The house stood on the cliff, near to the crumbling path. Long before, it had had a garden with a terrace and steps down to a beach hut, below which had been the gate and the mooring post.
Now, the house creaked and tottered, deciding which way to go.
Mabel stood at her front gate watching, half horrified, half anticipatory. She had moved out the night she had woken up to find her feet pressed up against the window as the house moved under her. Scrambling up the bed, she had grasped the bedclothes for purchase, but they tumbled past her to end up at the wall. Fear gave her an edge and she managed to pull herself up off the bed.
Luckily, her bedroom door had swung open during the landslide. Mabel dreaded to think what she would’ve done with the door stuck shut. She smashed a window at the front and threw a couple of duvets out to break her fall. Without a phone, she padded barefoot off through the fields to her nearest neighbours. Their house was set further back.
Mabel had cried. All her lovely things gone. All her documentation gone. All her clothes gone. She borrowed some from her friend, but she didn’t feel like herself in them. Neighbours rushed to remove as much as possible from the building before it was deemed unsafe. Not that they could rescue much.
The house acquired celebrity status. TV crews were up there every week. Surveyors checked the house’s measurements each day. Mabel came and sat with the house, wanting it to be over. The council promised to rehouse her. Her insurance company had initially been complacent, telling her it was an act of God and therefore not covered by them. The barrage of emails, voicemails, Xs, (formerly known as tweets), even letters, all engendered by the coverage of the TV reporters caused a sea change and they were close to an agreement of a seven-figure sum. Mabel would be rich.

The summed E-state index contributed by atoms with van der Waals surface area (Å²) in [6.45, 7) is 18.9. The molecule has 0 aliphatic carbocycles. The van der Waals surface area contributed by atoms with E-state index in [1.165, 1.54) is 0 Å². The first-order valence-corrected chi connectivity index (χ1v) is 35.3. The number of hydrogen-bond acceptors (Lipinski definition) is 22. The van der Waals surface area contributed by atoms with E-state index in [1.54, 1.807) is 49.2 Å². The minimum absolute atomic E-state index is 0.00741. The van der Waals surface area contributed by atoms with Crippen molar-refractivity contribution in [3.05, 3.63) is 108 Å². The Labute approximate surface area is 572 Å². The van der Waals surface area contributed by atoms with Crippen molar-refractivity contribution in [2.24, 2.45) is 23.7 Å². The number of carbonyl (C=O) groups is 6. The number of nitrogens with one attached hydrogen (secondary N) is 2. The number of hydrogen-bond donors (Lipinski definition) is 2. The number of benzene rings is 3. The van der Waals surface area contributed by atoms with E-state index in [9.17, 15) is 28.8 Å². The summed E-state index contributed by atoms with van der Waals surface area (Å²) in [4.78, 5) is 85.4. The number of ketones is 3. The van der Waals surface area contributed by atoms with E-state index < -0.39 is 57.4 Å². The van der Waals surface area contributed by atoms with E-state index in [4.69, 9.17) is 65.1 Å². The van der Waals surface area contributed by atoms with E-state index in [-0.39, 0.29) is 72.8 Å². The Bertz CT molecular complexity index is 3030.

All she wanted now was the house to die. Each day she surreptitiously pushed at the corners and wall she could reach without anyone noticing. The house had its roots deep in the ground. It didn’t want to go. It rocked like a loose back molar. Mabel talked to it, reminisced over the life they’d lived together until the house could bear it no longer.
The house waited until the sea pounded below, calling it home. It gasped and sighed, then gently slid into the night.
Mabel arrived the next morning to find it gone, bar a few broken staves and a half-eaten wall. The TV crews returned to capture Mabel throwing a symbolic wreath onto the detritus that was fast becoming flotsam. Soon nothing was left among the bubbling froth. When nothing more could be seen, the crews disappeared. Villagers hurriedly put up for sale signs on their houses previously considered sheltered from the erosion.
That night, Mabel’s neighbour’s house creaked for the first time.
© Liz Berg